Letter to the editor: Note the nuance

Posted 5/28/20

 

While criticizing government’s expansive actions during this pandemic, a frequent letter writer asks,”Does not the constitution... clearly state the roles of government?” …

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Letter to the editor: Note the nuance

Posted
 
While criticizing government’s expansive actions during this pandemic, a frequent letter writer asks,”Does not the constitution... clearly state the roles of government?” His biased answer — that it does — is both incredibly simplistic and inaccurate. 
If our state and national constitutions were so clear, there’d be little need for the courts to interpret the law. And yet they assume that vital role in the very systems those constitutions have created. In the two-and-a-quarter centuries since the Constitution was written and ratified, the US Supreme Court has been responsible for creating legal definitions for words like commerce, citizen, equality, privacy, etc. Those justices have been challenged to outline the meaning and limits of the “necessary and proper” clause, taxes and duties, the “supremacy” clause, free speech, the right to bear arms, search and seizure, and countless others instances of “unclear” and changing language in The Constitution of the United States. And fifty sets of state courts face similar tasks.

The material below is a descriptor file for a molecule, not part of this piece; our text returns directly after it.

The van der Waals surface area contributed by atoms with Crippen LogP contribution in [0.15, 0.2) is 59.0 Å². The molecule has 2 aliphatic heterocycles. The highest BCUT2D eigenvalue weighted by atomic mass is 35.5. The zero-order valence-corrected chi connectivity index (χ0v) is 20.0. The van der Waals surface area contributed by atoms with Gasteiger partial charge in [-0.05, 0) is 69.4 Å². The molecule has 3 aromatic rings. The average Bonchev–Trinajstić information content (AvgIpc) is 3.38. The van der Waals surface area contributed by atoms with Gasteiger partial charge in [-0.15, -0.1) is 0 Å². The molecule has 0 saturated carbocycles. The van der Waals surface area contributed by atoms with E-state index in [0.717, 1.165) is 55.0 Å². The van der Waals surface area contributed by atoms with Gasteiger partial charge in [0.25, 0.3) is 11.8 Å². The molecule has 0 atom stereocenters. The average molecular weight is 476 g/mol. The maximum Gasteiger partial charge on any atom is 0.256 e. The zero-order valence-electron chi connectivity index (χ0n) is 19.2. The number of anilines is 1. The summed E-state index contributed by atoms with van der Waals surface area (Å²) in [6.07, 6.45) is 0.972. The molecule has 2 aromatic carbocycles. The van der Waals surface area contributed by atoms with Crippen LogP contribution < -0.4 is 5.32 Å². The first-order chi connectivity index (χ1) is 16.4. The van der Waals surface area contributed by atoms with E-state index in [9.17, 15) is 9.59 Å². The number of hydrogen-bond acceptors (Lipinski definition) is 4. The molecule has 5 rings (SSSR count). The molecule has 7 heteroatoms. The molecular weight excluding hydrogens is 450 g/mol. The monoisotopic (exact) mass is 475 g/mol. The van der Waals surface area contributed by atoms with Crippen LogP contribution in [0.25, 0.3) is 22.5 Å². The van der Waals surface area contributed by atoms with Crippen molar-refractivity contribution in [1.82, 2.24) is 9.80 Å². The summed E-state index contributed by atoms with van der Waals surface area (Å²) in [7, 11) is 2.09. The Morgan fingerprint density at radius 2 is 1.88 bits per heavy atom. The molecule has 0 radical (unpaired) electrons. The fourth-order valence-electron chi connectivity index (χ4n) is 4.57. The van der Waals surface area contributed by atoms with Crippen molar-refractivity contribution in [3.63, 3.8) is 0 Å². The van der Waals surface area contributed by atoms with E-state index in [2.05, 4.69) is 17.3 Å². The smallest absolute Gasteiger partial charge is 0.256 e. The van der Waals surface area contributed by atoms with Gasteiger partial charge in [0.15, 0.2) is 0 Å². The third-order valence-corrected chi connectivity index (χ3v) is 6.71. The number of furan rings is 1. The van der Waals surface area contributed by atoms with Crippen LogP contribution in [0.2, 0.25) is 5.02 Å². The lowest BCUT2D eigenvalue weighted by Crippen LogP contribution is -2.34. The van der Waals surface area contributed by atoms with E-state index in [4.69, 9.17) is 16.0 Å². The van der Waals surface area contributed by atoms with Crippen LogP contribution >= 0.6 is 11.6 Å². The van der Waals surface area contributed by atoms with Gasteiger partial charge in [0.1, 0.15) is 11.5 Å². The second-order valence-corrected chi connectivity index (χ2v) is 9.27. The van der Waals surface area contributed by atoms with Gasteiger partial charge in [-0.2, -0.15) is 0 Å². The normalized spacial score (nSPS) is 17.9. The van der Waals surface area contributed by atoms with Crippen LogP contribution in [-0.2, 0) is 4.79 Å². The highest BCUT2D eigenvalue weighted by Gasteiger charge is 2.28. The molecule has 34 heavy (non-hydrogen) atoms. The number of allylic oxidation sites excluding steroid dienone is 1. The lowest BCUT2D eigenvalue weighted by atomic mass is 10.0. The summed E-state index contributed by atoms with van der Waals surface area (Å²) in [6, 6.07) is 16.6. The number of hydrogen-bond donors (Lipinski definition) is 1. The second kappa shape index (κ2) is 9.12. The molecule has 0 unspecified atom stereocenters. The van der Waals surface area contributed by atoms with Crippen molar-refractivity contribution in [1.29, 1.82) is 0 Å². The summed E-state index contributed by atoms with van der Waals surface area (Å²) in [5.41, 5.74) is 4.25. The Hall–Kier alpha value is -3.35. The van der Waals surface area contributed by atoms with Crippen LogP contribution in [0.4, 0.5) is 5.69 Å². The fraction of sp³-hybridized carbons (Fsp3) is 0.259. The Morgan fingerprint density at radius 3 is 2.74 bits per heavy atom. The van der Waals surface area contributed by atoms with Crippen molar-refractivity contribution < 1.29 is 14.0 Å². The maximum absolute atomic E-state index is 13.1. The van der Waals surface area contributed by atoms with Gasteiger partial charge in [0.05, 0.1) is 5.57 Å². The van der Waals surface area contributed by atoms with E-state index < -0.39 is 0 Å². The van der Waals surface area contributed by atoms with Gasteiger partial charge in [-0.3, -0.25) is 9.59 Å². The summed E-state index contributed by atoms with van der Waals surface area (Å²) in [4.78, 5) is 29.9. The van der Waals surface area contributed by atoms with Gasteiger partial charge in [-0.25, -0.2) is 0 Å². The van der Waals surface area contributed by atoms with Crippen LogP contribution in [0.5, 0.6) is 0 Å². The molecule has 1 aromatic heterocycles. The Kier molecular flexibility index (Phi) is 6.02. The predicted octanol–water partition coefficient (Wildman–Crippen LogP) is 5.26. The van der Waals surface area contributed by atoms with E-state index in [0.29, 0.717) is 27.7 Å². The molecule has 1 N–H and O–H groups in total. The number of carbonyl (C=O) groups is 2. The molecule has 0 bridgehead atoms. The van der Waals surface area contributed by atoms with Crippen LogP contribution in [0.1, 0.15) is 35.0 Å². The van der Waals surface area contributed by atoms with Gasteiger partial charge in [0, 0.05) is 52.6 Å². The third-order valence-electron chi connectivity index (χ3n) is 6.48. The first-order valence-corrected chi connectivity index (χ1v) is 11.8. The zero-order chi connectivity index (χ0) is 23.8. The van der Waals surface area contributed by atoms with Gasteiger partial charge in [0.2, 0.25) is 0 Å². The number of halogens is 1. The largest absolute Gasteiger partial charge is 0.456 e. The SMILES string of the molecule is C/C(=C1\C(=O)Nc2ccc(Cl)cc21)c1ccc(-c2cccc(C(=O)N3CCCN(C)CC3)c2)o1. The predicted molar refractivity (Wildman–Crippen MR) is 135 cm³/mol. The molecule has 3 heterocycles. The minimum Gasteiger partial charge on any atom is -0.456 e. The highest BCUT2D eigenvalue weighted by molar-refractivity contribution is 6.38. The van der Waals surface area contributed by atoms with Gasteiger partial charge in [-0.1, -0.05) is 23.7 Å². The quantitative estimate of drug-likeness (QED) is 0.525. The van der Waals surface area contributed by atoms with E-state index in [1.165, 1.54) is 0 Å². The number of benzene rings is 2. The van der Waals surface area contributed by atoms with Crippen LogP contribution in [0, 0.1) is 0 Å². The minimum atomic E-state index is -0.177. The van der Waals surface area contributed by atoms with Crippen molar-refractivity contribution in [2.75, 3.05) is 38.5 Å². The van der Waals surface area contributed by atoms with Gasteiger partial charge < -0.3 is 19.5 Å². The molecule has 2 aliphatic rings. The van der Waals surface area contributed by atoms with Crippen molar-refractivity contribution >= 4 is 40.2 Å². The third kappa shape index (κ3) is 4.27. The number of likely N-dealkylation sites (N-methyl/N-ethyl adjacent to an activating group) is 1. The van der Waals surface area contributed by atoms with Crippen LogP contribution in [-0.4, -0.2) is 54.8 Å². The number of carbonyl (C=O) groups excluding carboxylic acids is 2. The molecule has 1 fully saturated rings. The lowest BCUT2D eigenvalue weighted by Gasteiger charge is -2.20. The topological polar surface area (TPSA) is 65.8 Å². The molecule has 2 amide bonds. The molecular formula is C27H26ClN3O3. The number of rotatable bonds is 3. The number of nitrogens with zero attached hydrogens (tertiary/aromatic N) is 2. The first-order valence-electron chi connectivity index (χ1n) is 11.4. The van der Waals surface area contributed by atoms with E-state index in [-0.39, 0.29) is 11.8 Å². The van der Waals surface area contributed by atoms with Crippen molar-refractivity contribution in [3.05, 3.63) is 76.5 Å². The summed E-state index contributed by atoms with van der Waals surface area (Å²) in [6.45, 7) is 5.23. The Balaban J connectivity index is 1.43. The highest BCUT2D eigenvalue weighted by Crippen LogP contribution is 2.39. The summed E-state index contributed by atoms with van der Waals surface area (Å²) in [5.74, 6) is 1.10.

America is fraught with conflicts over gun ownership, reproductive freedom, voting rights, environmental protection and so on. Why? Because our constitutions are unclear and ripe for encouraging disagreements.
Our current problems are complex; their solutions, if they are to be successful, must recognize and accommodate those complexities. Simplicity rarely succeeds.
Please consider this next time you vote. And please — vote!
Kevin McNamara,
Arvada

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